Carp Specialist UK
CARPology Features
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The 10 commandments of the underwater world

Back in 2006, Rob Hughes gave us his ‘10 Commandments of the Underwater World’. 13 years on he’s back to see if anything’s changed…

1. Tangles

2006: “If you don’t feather your lead on the cast and you are using a conventional set-up and braided hooklink, it will almost certainly be tangled when it lands on the bottom. It might look straight as it flies through the air but the main line goes slack as the lead hits the water and it is then that the hooklink twists around the main line. When you reel in everything looks fine, but I can virtually guarantee that your rig will not have been sitting as you wanted it to on the bottom if it was just cast in without being feathered on entry to the water. We tested this a few years ago and 30 times out of 30 on an unfeathered cast, the braided hooklink was twisted round the main line but would unravel on the way back in because the water pressure on the hookbait pulls the hooklink straight and the angler would not know there was a problem.

2019: “Through the passage of time there have been some new products that have been invented to assist with this, and one in particular stands out. We tested it recently, whilst “reverse engineering” a tangle situation. It’s the Fox Extra Long Anti-Tangle Sleeves, and it’s the only thing that I have seen that will legitimately prevent a tangle on an unfeathered cast.”

2. Hooklinks float

2006: “Braided hooklinks all float. Fact. Even the sinking ones float when slack, and we have conducted a number of tests over the years to see exactly what floats and what sinks. Even nylon hooklinks rise up in the water once the lead has landed on the bottom of the lake.

“If you think about how the lead drops through the water, it has to fall first as it is the heaviest part of the rig. It drags the hookbait and hooklink behind it. Once it lands on the bottom the hooklink and bait are directly above it so the next heaviest item of the set-up is the bait. That falls straight down on top of the lead unless the hooklink material is stiff enough to kick the bait away from the lead (very few are!) and the hooklink material then bunches up between the hook and the lead.

“This applies to both braided and nylon hooklinks but is especially obvious with braid as it naturally wants to float. As the braid goes through the air it traps air bubbles in the weave and that makes it lighter than water once it is submerged. The only way to get braid to lie flat on the bottom when it is not pulled tight is to weight it down with shot or putty. Therefore all hooklinks, especially braid, should be weighted.”

2019: “This still remains to be the same today.”

3. Stringers & bags stop tangles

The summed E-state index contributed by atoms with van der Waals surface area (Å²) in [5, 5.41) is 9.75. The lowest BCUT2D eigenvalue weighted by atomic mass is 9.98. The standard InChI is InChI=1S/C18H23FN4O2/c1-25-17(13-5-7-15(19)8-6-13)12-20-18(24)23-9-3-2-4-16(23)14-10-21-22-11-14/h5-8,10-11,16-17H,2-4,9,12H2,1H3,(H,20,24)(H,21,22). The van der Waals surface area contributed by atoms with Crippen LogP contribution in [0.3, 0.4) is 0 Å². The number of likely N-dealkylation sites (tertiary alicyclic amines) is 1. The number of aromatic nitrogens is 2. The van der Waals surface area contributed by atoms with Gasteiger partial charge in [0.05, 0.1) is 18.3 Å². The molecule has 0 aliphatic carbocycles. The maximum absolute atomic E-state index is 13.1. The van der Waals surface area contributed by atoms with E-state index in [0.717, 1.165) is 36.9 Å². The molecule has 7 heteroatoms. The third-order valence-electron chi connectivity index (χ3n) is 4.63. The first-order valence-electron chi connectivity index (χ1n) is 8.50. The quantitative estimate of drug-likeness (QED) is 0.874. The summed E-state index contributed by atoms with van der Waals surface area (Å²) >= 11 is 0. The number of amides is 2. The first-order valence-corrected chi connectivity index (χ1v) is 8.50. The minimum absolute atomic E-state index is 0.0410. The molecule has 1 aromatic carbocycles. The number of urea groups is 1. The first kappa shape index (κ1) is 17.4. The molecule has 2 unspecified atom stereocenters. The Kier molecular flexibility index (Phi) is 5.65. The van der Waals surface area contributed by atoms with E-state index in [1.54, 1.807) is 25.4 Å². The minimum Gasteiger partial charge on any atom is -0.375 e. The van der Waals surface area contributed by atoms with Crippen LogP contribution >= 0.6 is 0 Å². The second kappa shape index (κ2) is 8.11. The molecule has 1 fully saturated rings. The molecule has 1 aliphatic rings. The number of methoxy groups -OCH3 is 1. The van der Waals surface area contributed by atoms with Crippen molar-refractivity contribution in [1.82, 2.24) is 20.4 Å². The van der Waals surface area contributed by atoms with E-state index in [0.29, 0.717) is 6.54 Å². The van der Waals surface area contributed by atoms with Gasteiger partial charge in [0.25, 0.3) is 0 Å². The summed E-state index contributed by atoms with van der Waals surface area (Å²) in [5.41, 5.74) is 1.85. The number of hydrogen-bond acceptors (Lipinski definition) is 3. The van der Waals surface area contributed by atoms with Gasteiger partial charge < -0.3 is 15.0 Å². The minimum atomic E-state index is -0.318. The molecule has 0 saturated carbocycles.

2006: “There is no question in my mind that stringers bags and Sticks help stop tangles. Dissolving foam nuggets like our Fox Hi-Risers will also get you out of trouble when it comes to tangles. As the lead falls through the water the hook follows directly above it. The larger the surface area of the bait attached to the hook, and that includes the bag/foam/stringer etc., the less chance there is of the rig being tangled on the bottom when it lands. The reason for this is that the drag applied to the rig by the bag etc., will untwist the hooklink as it falls through the water to the bottom. The deeper the water the more effect it has, as there is longer for the rig to untwist.

“If you cannot feather your rig on the cast because you want to get it into a position that doesn’t allow feathering, the best way to avoid a tangled rig is to use something to temporarily bulk up the size of the hookbait.”

2019: “The other thing would be, as mentioned above, to use a long anti-tangle sleeve and a very stiff hooklink.”

4. Camouflage rules

2006: “There is absolutely no doubt in my mind that fish are aware of what is going on around them. New things stand out, and if they are feeding well and there is competition between fish it doesn’t matter so much about camouflage and concealment, but when they are a little tricky it can make all the difference between success and failure.

“I start with the line, and it always pays to match your line to the colour of the water you are fishing in. Dark lines are very good in clear water and low light conditions and lighter lines are better in clear water and bright conditions. If there is weed around or algae suspended in the water then go for a green line, but fish it slack, and remember that when you look at your line you are looking down at it, but when fish look at it they can see it from above below and the sides depending on the depth of the water.

“It pays to match the colour of the line to the colour of the water, not the colour of the bottom. Fluorocarbon lines and clear leaders are excellent when you can get them hard on the bottom, but bear in mind that the reason they are good is because the light can pass through them. If they are off the bottom the light can pass through them from underneath and they can be very obvious from above and cause shadowing.

“If you are using tubing or a thicker leader make sure it is hard on the bottom and ideally disrupt the colour of the tube with a marker to break up the fact that it will be lying in a straight line on the bottom. Remember, always that there are very few straight lines in nature.”